Executive Functioning and Working Memory.

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I.D 12001726

Psychology Marking Sheet

Over the decades, empirical studies on Working Memory have revolutionised the way that we think about the human mind, by providing us with a greater understanding of the cognitive processes involved in executive functions such as attention, problem solving, reasoning and decision making.  Nevertheless, despite this significant progress, certain questions still remain unanswered as to how specific cognitive mechanisms are organized.  Perhaps one of the most prominent models to have emerged from the study of executive functions and cognitive control in working memory is that which was proposed by Baddeley and Hitch (1974).  They described a three component model of working memory in which executive functions operate under a unitary core structure called the Central Executive (CE).  However, whilst the central executive is considered to be the most important component of working memory, due to the significant role it plays in manipulating and integrating visual and linguistic resources to distinct executive tasks, the notion that it forms a unitary structure still remains tentative.  Instead, more recent studies have argued that the central executive may in fact be fractionated into further sub-components, thus suggesting that this theoretical construct is more diverse than previously thought.  This paper will therefore attempt to examine and evaluate some of the evidence put forth in recent findings, in an attempt to reconcile these opposing perspectives.

Prior to the 1980’s Baddeley’s model of working memory appeared to depict the central executive as a solitary isolated unit which controls and regulates the other sub-systems or ‘slaves’ of working memory, namely the phonological loop and the visuo-spatial sketchpad.  However, there remained much ambiguity surrounding the exact role of the central executive, because Baddeley failed to provide a definitive explanation as to how the central executive actually controls and regulates such cognitive mechanisms.  In fact, Parkin (1998) argues, that the central executive is nothing more than an inscrutable concept which is frequently used to explain executive task performance that cannot be explained by the other ‘slave’ systems, and suggests that more rigorous empirical testing is required before it can be considered more than a homunculus that deals with unanswered questions.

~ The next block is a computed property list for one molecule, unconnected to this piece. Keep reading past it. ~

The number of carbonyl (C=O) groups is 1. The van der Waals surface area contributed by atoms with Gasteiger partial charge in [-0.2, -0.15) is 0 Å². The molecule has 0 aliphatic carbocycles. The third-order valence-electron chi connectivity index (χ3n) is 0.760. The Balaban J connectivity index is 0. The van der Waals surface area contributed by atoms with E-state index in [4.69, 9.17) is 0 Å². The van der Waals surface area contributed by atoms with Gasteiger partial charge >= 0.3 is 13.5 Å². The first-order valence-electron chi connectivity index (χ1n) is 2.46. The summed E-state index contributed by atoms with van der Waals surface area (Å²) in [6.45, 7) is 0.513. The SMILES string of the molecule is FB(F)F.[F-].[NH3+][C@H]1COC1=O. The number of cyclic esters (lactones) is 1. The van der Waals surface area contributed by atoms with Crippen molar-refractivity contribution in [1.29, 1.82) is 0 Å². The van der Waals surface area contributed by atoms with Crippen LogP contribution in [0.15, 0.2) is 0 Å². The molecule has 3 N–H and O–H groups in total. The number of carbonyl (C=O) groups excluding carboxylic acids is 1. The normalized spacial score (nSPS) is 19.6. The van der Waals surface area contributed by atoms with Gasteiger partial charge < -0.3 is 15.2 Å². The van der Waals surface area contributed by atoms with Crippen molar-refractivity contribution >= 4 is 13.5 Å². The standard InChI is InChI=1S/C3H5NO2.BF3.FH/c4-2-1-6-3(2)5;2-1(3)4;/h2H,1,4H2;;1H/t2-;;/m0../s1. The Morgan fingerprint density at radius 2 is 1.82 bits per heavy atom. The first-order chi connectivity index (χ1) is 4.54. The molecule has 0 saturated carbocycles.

In acknowledging some of the shortcomings of their previous model, further analysis by Baddeley et al., (1986) led to the conclusion that the central executive operated in a similar fashion to Norman and Shallice’s (1986) supervisory activating system, consequently rejecting any notion that it was involved in the storage of information.  Instead, they posited that the central executive was like an ‘attention controller’,   which seeks to resolve conflicts by selecting, initiating and terminating cognitive processes triggered by schemata, and as such, it plays a vital role in executive functions such as, task co-ordination, decision making and planning.  In recent years, attempts to study patients with frontal lobe damage have continued to provide researchers with numerous insights into the functions and diversity of the central executive system.  According to Baddeley (1996) cited in Eysenck and Keane (2010,  p. 218) patients with pre-frontal damage, often experience substantial impairments to central executive functioning, such as the ability to plan, organise, monitor and initiate behaviour.  The term he used to describe such impairments was called Dysexecutive Syndrome (also referred to as Frontal Lobe Syndrome).

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One tool which is commonly used to assess patients with brain damage is the Behavioural Assessment of the Dysexecutive Syndrome (BADS).  The BADS test forms a battery of six sub-tests and a 20 item questionnaire, each of which is aimed at tapping into and assessing specific executive functions, such as inhibition, problem solving, planning, temporal judgement, organization and self-monitoring.  However, as Baddeley (1998a) points out, whilst the frontal lobes are often implicated in deficits of executive functioning, this is not absolute.  Undoubtedly, neuropsychological studies using repetitive transcranial magnetic stimulation (rTMS) do provide evidence to suggest that the pre-frontal cortex plays ...

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